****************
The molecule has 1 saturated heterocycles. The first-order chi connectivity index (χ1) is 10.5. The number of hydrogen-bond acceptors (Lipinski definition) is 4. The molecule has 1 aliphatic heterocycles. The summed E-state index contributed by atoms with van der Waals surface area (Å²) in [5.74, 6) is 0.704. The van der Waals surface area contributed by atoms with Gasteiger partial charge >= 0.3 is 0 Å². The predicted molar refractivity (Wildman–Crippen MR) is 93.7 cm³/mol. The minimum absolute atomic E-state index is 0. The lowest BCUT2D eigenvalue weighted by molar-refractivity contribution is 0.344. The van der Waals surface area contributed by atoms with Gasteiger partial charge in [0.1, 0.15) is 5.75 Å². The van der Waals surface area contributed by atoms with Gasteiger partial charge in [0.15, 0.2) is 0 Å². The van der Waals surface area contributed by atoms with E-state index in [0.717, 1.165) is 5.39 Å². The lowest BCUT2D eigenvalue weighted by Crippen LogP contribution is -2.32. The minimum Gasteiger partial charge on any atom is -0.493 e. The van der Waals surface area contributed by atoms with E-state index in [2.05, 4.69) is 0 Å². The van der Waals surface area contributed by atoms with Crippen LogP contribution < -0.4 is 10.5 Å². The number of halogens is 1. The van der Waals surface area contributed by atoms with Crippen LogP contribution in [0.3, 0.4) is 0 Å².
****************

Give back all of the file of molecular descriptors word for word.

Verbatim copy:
The molecule has 1 saturated heterocycles. The first-order chi connectivity index (χ1) is 10.5. The number of hydrogen-bond acceptors (Lipinski definition) is 4. The molecule has 1 aliphatic heterocycles. The summed E-state index contributed by atoms with van der Waals surface area (Å²) in [5.74, 6) is 0.704. The van der Waals surface area contributed by atoms with Gasteiger partial charge >= 0.3 is 0 Å². The predicted molar refractivity (Wildman–Crippen MR) is 93.7 cm³/mol. The minimum absolute atomic E-state index is 0. The lowest BCUT2D eigenvalue weighted by molar-refractivity contribution is 0.344. The van der Waals surface area contributed by atoms with Gasteiger partial charge in [0.1, 0.15) is 5.75 Å². The van der Waals surface area contributed by atoms with Gasteiger partial charge in [0.15, 0.2) is 0 Å². The van der Waals surface area contributed by atoms with E-state index in [0.717, 1.165) is 5.39 Å². The lowest BCUT2D eigenvalue weighted by Crippen LogP contribution is -2.32. The minimum Gasteiger partial charge on any atom is -0.493 e. The van der Waals surface area contributed by atoms with E-state index in [2.05, 4.69) is 0 Å². The van der Waals surface area contributed by atoms with Crippen LogP contribution < -0.4 is 10.5 Å². The number of halogens is 1. The van der Waals surface area contributed by atoms with Crippen LogP contribution in [0.3, 0.4) is 0 Å².